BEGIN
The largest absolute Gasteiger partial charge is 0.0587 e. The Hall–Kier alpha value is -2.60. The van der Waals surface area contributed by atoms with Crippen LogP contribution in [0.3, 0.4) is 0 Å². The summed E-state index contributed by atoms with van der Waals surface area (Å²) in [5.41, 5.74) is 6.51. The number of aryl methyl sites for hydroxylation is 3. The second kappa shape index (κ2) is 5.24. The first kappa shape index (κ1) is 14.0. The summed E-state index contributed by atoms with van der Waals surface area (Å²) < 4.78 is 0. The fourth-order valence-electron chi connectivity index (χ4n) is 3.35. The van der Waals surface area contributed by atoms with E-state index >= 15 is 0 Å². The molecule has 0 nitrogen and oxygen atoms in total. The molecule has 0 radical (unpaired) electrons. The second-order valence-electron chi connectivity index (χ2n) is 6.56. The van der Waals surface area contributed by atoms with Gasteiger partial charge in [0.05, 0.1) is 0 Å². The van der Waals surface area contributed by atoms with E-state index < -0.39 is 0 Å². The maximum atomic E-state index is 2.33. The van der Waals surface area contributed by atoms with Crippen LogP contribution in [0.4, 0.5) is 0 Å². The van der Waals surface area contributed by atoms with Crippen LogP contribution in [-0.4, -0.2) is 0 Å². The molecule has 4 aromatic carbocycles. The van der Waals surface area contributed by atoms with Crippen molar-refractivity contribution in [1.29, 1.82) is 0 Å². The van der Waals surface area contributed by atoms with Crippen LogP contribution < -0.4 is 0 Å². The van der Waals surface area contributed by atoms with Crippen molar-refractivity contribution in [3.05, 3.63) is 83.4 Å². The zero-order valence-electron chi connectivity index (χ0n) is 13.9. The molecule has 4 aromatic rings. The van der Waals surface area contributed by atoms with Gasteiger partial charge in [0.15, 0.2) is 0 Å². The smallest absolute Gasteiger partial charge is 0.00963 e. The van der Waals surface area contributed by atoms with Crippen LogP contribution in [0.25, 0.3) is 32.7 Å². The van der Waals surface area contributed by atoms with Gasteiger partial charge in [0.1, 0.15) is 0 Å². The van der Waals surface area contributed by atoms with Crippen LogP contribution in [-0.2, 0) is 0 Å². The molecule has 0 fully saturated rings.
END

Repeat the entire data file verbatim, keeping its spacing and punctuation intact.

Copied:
The largest absolute Gasteiger partial charge is 0.0587 e. The Hall–Kier alpha value is -2.60. The van der Waals surface area contributed by atoms with Crippen LogP contribution in [0.3, 0.4) is 0 Å². The summed E-state index contributed by atoms with van der Waals surface area (Å²) in [5.41, 5.74) is 6.51. The number of aryl methyl sites for hydroxylation is 3. The second kappa shape index (κ2) is 5.24. The first kappa shape index (κ1) is 14.0. The summed E-state index contributed by atoms with van der Waals surface area (Å²) < 4.78 is 0. The fourth-order valence-electron chi connectivity index (χ4n) is 3.35. The van der Waals surface area contributed by atoms with E-state index >= 15 is 0 Å². The molecule has 0 nitrogen and oxygen atoms in total. The molecule has 0 radical (unpaired) electrons. The second-order valence-electron chi connectivity index (χ2n) is 6.56. The van der Waals surface area contributed by atoms with Gasteiger partial charge in [0.05, 0.1) is 0 Å². The van der Waals surface area contributed by atoms with E-state index < -0.39 is 0 Å². The maximum atomic E-state index is 2.33. The van der Waals surface area contributed by atoms with Crippen LogP contribution in [0.4, 0.5) is 0 Å². The van der Waals surface area contributed by atoms with Crippen LogP contribution in [-0.4, -0.2) is 0 Å². The molecule has 4 aromatic carbocycles. The van der Waals surface area contributed by atoms with Crippen molar-refractivity contribution in [1.29, 1.82) is 0 Å². The van der Waals surface area contributed by atoms with Crippen LogP contribution < -0.4 is 0 Å². The van der Waals surface area contributed by atoms with Crippen molar-refractivity contribution in [3.05, 3.63) is 83.4 Å². The zero-order valence-electron chi connectivity index (χ0n) is 13.9. The molecule has 4 aromatic rings. The van der Waals surface area contributed by atoms with Gasteiger partial charge in [0.15, 0.2) is 0 Å². The smallest absolute Gasteiger partial charge is 0.00963 e. The van der Waals surface area contributed by atoms with Crippen LogP contribution in [0.25, 0.3) is 32.7 Å². The van der Waals surface area contributed by atoms with Gasteiger partial charge in [0.1, 0.15) is 0 Å². The van der Waals surface area contributed by atoms with Crippen LogP contribution in [-0.2, 0) is 0 Å². The molecule has 0 fully saturated rings.